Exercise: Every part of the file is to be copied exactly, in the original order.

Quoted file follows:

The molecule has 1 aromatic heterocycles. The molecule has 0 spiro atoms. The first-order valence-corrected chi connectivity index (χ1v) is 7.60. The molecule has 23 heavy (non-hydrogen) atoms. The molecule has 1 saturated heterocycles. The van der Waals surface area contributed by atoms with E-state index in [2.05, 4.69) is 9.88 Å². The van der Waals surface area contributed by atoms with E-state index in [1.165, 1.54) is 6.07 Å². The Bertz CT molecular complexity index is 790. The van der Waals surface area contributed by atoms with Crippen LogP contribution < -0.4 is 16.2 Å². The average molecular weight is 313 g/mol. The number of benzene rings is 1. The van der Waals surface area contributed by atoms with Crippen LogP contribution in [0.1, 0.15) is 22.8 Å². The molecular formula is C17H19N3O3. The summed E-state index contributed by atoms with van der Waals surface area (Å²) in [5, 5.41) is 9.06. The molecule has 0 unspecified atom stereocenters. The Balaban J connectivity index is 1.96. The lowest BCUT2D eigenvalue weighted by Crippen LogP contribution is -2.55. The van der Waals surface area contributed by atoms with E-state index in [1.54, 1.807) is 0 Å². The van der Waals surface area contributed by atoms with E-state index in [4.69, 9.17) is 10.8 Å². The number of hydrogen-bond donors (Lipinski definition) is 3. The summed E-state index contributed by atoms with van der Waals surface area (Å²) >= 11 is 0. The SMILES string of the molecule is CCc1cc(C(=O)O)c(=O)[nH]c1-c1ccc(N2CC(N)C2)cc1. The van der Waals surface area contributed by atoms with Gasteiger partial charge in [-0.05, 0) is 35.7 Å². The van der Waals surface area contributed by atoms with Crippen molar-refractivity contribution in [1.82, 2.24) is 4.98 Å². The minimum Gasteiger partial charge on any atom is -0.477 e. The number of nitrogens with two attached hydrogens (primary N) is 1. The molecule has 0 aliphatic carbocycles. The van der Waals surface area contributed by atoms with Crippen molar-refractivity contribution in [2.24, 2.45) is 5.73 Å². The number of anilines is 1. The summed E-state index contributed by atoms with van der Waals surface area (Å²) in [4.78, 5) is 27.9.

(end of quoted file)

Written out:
The molecule has 1 aromatic heterocycles. The molecule has 0 spiro atoms. The first-order valence-corrected chi connectivity index (χ1v) is 7.60. The molecule has 23 heavy (non-hydrogen) atoms. The molecule has 1 saturated heterocycles. The van der Waals surface area contributed by atoms with E-state index in [2.05, 4.69) is 9.88 Å². The van der Waals surface area contributed by atoms with E-state index in [1.165, 1.54) is 6.07 Å². The Bertz CT molecular complexity index is 790. The van der Waals surface area contributed by atoms with Crippen LogP contribution < -0.4 is 16.2 Å². The average molecular weight is 313 g/mol. The number of benzene rings is 1. The van der Waals surface area contributed by atoms with Crippen LogP contribution in [0.1, 0.15) is 22.8 Å². The molecular formula is C17H19N3O3. The summed E-state index contributed by atoms with van der Waals surface area (Å²) in [5, 5.41) is 9.06. The molecule has 0 unspecified atom stereocenters. The Balaban J connectivity index is 1.96. The lowest BCUT2D eigenvalue weighted by Crippen LogP contribution is -2.55. The van der Waals surface area contributed by atoms with E-state index in [1.54, 1.807) is 0 Å². The van der Waals surface area contributed by atoms with E-state index in [4.69, 9.17) is 10.8 Å². The number of hydrogen-bond donors (Lipinski definition) is 3. The summed E-state index contributed by atoms with van der Waals surface area (Å²) >= 11 is 0. The SMILES string of the molecule is CCc1cc(C(=O)O)c(=O)[nH]c1-c1ccc(N2CC(N)C2)cc1. The van der Waals surface area contributed by atoms with Gasteiger partial charge in [-0.05, 0) is 35.7 Å². The van der Waals surface area contributed by atoms with Crippen molar-refractivity contribution in [1.82, 2.24) is 4.98 Å². The minimum Gasteiger partial charge on any atom is -0.477 e. The number of nitrogens with two attached hydrogens (primary N) is 1. The molecule has 0 aliphatic carbocycles. The van der Waals surface area contributed by atoms with Crippen molar-refractivity contribution in [2.24, 2.45) is 5.73 Å². The number of anilines is 1. The summed E-state index contributed by atoms with van der Waals surface area (Å²) in [4.78, 5) is 27.9.